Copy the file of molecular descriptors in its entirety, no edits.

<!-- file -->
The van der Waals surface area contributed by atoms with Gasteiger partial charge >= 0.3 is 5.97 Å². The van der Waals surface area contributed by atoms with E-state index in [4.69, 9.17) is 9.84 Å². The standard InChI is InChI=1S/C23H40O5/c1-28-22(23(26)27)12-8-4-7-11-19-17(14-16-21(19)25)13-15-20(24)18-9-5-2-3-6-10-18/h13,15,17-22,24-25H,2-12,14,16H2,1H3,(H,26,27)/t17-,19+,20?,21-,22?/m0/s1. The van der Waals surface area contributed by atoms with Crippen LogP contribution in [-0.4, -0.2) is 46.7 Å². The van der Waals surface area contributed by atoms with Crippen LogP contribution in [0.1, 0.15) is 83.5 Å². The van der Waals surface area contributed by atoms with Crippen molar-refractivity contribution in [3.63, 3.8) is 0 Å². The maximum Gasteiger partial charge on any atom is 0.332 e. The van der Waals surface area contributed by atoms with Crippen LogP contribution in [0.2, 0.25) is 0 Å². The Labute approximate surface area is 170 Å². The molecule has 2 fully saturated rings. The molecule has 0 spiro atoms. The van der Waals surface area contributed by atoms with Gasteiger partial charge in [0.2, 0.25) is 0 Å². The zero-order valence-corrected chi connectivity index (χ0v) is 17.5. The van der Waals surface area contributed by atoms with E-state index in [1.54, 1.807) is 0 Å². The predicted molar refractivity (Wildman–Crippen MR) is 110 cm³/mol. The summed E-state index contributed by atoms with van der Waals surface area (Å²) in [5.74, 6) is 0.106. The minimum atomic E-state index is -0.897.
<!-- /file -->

The van der Waals surface area contributed by atoms with Gasteiger partial charge >= 0.3 is 5.97 Å². The van der Waals surface area contributed by atoms with E-state index in [4.69, 9.17) is 9.84 Å². The standard InChI is InChI=1S/C23H40O5/c1-28-22(23(26)27)12-8-4-7-11-19-17(14-16-21(19)25)13-15-20(24)18-9-5-2-3-6-10-18/h13,15,17-22,24-25H,2-12,14,16H2,1H3,(H,26,27)/t17-,19+,20?,21-,22?/m0/s1. The van der Waals surface area contributed by atoms with Crippen LogP contribution in [-0.4, -0.2) is 46.7 Å². The van der Waals surface area contributed by atoms with Crippen LogP contribution in [0.1, 0.15) is 83.5 Å². The van der Waals surface area contributed by atoms with Crippen molar-refractivity contribution in [3.63, 3.8) is 0 Å². The maximum Gasteiger partial charge on any atom is 0.332 e. The van der Waals surface area contributed by atoms with Crippen LogP contribution in [0.2, 0.25) is 0 Å². The Labute approximate surface area is 170 Å². The molecule has 2 fully saturated rings. The molecule has 0 spiro atoms. The van der Waals surface area contributed by atoms with Gasteiger partial charge in [0.2, 0.25) is 0 Å². The zero-order valence-corrected chi connectivity index (χ0v) is 17.5. The van der Waals surface area contributed by atoms with E-state index in [1.54, 1.807) is 0 Å². The predicted molar refractivity (Wildman–Crippen MR) is 110 cm³/mol. The summed E-state index contributed by atoms with van der Waals surface area (Å²) in [5.74, 6) is 0.106. The minimum atomic E-state index is -0.897.